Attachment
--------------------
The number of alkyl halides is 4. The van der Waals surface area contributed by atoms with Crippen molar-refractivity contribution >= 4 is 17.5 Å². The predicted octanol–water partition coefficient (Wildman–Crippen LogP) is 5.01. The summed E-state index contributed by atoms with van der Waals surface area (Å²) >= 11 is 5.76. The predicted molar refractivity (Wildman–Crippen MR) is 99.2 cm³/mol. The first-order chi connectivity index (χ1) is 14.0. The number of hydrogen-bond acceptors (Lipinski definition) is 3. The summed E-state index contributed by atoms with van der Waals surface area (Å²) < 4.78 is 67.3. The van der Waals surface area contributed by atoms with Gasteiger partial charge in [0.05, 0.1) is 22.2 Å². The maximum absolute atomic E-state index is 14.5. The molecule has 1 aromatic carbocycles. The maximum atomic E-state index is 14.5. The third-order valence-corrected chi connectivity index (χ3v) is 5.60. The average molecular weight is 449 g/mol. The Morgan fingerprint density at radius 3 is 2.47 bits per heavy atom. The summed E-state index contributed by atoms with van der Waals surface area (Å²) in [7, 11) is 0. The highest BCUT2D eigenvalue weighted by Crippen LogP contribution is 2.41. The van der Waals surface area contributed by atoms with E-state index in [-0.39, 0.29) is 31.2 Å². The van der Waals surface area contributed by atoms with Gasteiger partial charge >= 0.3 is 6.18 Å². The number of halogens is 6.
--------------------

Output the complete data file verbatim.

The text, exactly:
The number of alkyl halides is 4. The van der Waals surface area contributed by atoms with Crippen molar-refractivity contribution >= 4 is 17.5 Å². The predicted octanol–water partition coefficient (Wildman–Crippen LogP) is 5.01. The summed E-state index contributed by atoms with van der Waals surface area (Å²) >= 11 is 5.76. The predicted molar refractivity (Wildman–Crippen MR) is 99.2 cm³/mol. The first-order chi connectivity index (χ1) is 14.0. The number of hydrogen-bond acceptors (Lipinski definition) is 3. The summed E-state index contributed by atoms with van der Waals surface area (Å²) < 4.78 is 67.3. The van der Waals surface area contributed by atoms with Gasteiger partial charge in [0.05, 0.1) is 22.2 Å². The maximum absolute atomic E-state index is 14.5. The molecule has 1 aromatic carbocycles. The maximum atomic E-state index is 14.5. The third-order valence-corrected chi connectivity index (χ3v) is 5.60. The average molecular weight is 449 g/mol. The Morgan fingerprint density at radius 3 is 2.47 bits per heavy atom. The summed E-state index contributed by atoms with van der Waals surface area (Å²) in [7, 11) is 0. The highest BCUT2D eigenvalue weighted by Crippen LogP contribution is 2.41. The van der Waals surface area contributed by atoms with E-state index in [-0.39, 0.29) is 31.2 Å². The van der Waals surface area contributed by atoms with Gasteiger partial charge >= 0.3 is 6.18 Å². The number of halogens is 6.